By Mark Holden
Using the studies of a world-renowned acoustician celebrated for the winning layout of multi-use appearing arts facilities, Acoustics of Multi-Use acting Arts facilities examines the complexities of this venue and discusses the demanding situations and ideas that come up within the thought, layout, building and commissioning phases.
This booklet addresses some of the programming wishes of a multi-use acting arts heart (needs which can diversity from symphony, opera and ballet to highly-amplified concert events and Broadway productions) and gives guideline from the making plans of the preliminary inspiration to the ultimate tuning stages.
While assuming a simple knowing of the principals of sound, development and function, the writer contains architectural drawings interested in scale and provides case reviews with in-depth dialogue of undocumented halls. He additionally offers a whole bankruptcy on tuning multi-use halls and provides an within examine layout innovations for adjustable acoustics that come with level, pit and corridor layout.
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Additional resources for Acoustics of Multi-Use Performing Arts Centers
Than about 200 Hz add little to the impression of clarity. This means that lighter-weight reflectors made of thin materials such as glass, plywood, honeycomb, resin, or composites can be effectively used to achieve clarity in a hall. Using lighter-weight reflectors can represent huge cost savings in multi-use hall designs. Side reflections also enhance spaciousness and source width and provide a sense of envelopment. When reflections come from behind the listener, they tend not to enhance clarity but do help with the sense of envelopment.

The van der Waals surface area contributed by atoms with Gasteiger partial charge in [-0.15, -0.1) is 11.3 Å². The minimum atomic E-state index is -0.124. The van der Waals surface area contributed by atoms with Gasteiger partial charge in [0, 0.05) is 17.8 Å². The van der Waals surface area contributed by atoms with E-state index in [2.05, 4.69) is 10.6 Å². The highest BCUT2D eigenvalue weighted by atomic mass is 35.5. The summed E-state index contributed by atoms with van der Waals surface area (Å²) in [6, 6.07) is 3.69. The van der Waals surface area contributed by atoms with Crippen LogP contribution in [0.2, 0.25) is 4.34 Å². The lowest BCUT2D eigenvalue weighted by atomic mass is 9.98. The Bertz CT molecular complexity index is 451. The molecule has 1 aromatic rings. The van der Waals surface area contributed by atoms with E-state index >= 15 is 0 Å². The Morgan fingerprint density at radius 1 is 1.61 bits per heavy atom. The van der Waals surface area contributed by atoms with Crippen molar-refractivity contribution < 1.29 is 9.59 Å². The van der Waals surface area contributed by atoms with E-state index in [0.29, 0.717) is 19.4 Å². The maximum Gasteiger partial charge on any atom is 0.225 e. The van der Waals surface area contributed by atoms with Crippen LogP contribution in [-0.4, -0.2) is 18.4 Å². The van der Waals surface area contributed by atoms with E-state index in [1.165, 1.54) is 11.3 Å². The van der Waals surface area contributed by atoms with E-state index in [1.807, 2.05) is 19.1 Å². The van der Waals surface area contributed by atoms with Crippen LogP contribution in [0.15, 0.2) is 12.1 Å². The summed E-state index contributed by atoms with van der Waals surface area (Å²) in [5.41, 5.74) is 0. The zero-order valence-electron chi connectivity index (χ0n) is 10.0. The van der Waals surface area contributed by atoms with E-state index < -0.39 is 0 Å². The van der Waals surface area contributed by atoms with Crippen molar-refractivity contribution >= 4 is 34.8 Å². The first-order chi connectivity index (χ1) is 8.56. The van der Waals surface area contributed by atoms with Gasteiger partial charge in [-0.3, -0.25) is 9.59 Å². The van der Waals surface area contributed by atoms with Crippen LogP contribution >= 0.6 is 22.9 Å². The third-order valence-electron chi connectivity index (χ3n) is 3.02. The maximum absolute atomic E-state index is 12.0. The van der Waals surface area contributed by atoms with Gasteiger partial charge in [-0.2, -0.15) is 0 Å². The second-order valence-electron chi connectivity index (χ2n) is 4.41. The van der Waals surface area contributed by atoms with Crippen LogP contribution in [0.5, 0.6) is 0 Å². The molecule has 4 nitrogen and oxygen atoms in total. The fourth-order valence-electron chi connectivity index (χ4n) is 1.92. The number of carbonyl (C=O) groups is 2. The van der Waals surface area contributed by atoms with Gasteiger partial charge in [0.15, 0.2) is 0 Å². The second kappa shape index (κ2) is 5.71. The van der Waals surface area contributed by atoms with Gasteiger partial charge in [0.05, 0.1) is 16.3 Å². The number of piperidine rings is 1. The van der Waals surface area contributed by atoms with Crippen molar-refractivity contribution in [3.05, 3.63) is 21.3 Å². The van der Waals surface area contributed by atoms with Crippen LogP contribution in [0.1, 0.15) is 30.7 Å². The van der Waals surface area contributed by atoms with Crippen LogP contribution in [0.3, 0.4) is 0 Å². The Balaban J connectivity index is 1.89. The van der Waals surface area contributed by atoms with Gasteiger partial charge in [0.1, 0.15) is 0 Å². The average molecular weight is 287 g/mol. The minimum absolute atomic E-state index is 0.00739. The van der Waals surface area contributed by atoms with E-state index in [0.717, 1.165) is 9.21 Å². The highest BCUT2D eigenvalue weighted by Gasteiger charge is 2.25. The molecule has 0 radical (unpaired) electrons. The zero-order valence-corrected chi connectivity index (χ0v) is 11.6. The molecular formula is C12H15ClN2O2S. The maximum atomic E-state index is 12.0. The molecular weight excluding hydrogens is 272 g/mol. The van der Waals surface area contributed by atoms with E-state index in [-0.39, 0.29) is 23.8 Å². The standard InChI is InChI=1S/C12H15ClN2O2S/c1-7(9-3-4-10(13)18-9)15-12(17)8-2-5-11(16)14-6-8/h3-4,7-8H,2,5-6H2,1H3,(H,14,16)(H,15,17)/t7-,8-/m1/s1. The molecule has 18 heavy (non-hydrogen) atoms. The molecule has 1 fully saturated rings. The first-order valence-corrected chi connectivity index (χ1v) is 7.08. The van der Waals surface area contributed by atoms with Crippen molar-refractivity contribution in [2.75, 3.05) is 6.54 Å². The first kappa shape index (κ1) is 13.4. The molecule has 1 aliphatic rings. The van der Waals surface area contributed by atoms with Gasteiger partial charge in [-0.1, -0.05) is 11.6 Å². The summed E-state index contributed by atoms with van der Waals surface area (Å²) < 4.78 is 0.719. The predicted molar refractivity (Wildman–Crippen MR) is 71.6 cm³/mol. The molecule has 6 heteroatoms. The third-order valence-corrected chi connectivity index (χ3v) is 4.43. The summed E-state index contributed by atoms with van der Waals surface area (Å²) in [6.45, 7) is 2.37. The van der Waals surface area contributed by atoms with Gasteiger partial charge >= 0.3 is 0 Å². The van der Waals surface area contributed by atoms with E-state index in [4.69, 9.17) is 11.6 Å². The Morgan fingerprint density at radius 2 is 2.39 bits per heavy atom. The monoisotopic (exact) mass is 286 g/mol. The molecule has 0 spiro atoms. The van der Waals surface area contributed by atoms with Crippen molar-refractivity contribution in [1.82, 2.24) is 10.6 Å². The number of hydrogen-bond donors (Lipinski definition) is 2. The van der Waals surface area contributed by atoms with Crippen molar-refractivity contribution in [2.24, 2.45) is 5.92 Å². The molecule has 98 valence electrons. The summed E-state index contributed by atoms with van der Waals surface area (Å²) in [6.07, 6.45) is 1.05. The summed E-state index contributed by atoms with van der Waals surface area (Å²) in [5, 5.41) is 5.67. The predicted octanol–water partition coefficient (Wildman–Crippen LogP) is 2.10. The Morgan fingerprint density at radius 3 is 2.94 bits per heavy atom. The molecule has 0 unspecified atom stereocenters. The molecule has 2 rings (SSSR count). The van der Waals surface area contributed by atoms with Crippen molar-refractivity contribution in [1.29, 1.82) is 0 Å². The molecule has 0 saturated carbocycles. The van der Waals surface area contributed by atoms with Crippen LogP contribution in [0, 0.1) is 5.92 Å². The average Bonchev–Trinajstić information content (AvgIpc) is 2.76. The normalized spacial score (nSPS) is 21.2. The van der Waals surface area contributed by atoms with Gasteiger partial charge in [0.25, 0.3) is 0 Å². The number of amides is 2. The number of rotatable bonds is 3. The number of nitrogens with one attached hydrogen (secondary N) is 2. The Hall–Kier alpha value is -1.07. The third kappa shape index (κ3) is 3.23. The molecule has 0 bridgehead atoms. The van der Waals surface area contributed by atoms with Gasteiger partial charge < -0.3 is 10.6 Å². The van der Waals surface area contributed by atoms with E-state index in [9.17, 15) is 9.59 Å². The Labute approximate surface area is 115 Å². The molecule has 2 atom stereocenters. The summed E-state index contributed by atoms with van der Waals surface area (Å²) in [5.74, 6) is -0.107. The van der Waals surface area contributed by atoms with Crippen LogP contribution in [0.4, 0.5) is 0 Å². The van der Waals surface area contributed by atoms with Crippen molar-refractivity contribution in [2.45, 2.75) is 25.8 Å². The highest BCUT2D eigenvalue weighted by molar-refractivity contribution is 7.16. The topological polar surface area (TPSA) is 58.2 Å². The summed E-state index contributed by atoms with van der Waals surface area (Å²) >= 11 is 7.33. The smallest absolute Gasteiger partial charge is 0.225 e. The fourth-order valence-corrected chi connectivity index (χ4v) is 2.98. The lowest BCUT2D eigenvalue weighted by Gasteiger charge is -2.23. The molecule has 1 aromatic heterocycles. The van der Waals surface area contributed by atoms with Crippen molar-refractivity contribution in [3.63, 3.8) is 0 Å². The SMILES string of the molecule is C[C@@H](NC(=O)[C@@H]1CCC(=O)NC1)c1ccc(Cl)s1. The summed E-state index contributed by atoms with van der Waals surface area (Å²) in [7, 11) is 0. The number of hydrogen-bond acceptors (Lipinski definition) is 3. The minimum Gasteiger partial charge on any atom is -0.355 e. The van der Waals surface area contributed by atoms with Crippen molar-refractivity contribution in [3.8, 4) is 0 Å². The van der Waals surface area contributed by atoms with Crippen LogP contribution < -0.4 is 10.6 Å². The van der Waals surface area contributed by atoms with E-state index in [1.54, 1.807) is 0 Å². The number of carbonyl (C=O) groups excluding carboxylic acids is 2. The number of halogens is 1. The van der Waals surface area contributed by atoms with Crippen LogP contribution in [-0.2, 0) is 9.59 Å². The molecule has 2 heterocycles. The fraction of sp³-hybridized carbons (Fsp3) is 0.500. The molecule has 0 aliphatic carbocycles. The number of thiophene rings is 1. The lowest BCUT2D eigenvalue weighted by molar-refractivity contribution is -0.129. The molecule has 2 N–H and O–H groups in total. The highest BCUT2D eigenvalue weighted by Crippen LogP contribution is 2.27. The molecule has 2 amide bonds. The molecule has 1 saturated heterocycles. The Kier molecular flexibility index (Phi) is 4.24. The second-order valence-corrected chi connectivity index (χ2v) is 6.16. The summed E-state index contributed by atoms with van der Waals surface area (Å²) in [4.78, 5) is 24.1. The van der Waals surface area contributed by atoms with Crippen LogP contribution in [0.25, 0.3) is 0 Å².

In the best-case scenario, the acoustician is engaged before the rest of the design team and has a hand in influencing the selection of the design architect. In this scenario, it is assured that the lead designer will engage the acoustician in a meaningful way. Individual groups acting independently, or within silos, often exist on a multidisciplinary design team. The success of the hall depends upon close collaboration and the removal of these silos. Acousticians; theater consultants; architects; interior designers; contractors; and structural, electrical, and mechanical engineers must form one cohesive and respectful team in order to achieve success.
1 m) minimum. (F) Apron 4–6 ft. 8 m) and a pit lift/stage extension of 9 ft. 7 m) to 26 ft. (8 m), depending on shell configuration (Chapter 10). (H) Throat walls. See Chapter 12 for details on this area. 6 Wagner Noël PAC, Midland, TX, 2009. Programming the stage area. (A) Area for chorus of up to 150 seated. (B) Main area for orchestra of up to 100 musicians that will extend into forestage area C. (D) Proscenium height 30–35 ft. 6 m). (E) Shell towers typically 30 ft. 1 m) tall. (F) Forestage reflectors, fixed or movable from 30 to 40 ft.
Acoustics of Multi-Use Performing Arts Centers by Mark Holden